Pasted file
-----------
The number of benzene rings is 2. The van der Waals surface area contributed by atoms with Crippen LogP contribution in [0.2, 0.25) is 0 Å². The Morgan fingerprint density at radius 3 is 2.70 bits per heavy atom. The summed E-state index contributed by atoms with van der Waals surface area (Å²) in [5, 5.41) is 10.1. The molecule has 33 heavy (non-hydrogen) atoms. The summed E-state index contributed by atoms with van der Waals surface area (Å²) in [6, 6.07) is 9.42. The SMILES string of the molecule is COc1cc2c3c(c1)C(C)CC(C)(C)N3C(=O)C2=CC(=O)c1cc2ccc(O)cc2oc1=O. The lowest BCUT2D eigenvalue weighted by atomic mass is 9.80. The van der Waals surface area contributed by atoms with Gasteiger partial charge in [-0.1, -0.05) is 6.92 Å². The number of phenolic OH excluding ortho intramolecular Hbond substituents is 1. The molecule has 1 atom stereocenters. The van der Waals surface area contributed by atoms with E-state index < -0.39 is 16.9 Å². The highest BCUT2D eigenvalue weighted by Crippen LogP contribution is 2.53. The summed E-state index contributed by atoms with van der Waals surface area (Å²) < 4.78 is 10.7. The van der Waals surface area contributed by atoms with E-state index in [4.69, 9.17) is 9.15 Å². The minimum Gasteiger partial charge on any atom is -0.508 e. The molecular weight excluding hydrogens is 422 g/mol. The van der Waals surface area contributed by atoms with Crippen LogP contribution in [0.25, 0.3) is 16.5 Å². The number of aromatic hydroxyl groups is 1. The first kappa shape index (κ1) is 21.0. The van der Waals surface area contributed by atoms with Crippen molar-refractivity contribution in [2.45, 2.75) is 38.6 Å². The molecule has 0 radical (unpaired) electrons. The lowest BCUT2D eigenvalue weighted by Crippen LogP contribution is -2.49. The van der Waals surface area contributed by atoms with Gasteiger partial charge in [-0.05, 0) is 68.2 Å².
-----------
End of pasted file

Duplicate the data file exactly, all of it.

The number of benzene rings is 2. The van der Waals surface area contributed by atoms with Crippen LogP contribution in [0.2, 0.25) is 0 Å². The Morgan fingerprint density at radius 3 is 2.70 bits per heavy atom. The summed E-state index contributed by atoms with van der Waals surface area (Å²) in [5, 5.41) is 10.1. The molecule has 33 heavy (non-hydrogen) atoms. The summed E-state index contributed by atoms with van der Waals surface area (Å²) in [6, 6.07) is 9.42. The SMILES string of the molecule is COc1cc2c3c(c1)C(C)CC(C)(C)N3C(=O)C2=CC(=O)c1cc2ccc(O)cc2oc1=O. The lowest BCUT2D eigenvalue weighted by atomic mass is 9.80. The van der Waals surface area contributed by atoms with Gasteiger partial charge in [-0.1, -0.05) is 6.92 Å². The number of phenolic OH excluding ortho intramolecular Hbond substituents is 1. The molecule has 1 atom stereocenters. The van der Waals surface area contributed by atoms with E-state index < -0.39 is 16.9 Å². The highest BCUT2D eigenvalue weighted by Crippen LogP contribution is 2.53. The summed E-state index contributed by atoms with van der Waals surface area (Å²) < 4.78 is 10.7. The van der Waals surface area contributed by atoms with E-state index in [4.69, 9.17) is 9.15 Å². The minimum Gasteiger partial charge on any atom is -0.508 e. The molecular weight excluding hydrogens is 422 g/mol. The van der Waals surface area contributed by atoms with Crippen LogP contribution in [0.25, 0.3) is 16.5 Å². The number of aromatic hydroxyl groups is 1. The first kappa shape index (κ1) is 21.0. The van der Waals surface area contributed by atoms with Crippen molar-refractivity contribution in [2.45, 2.75) is 38.6 Å². The molecule has 0 radical (unpaired) electrons. The lowest BCUT2D eigenvalue weighted by Crippen LogP contribution is -2.49. The van der Waals surface area contributed by atoms with Gasteiger partial charge in [-0.05, 0) is 68.2 Å².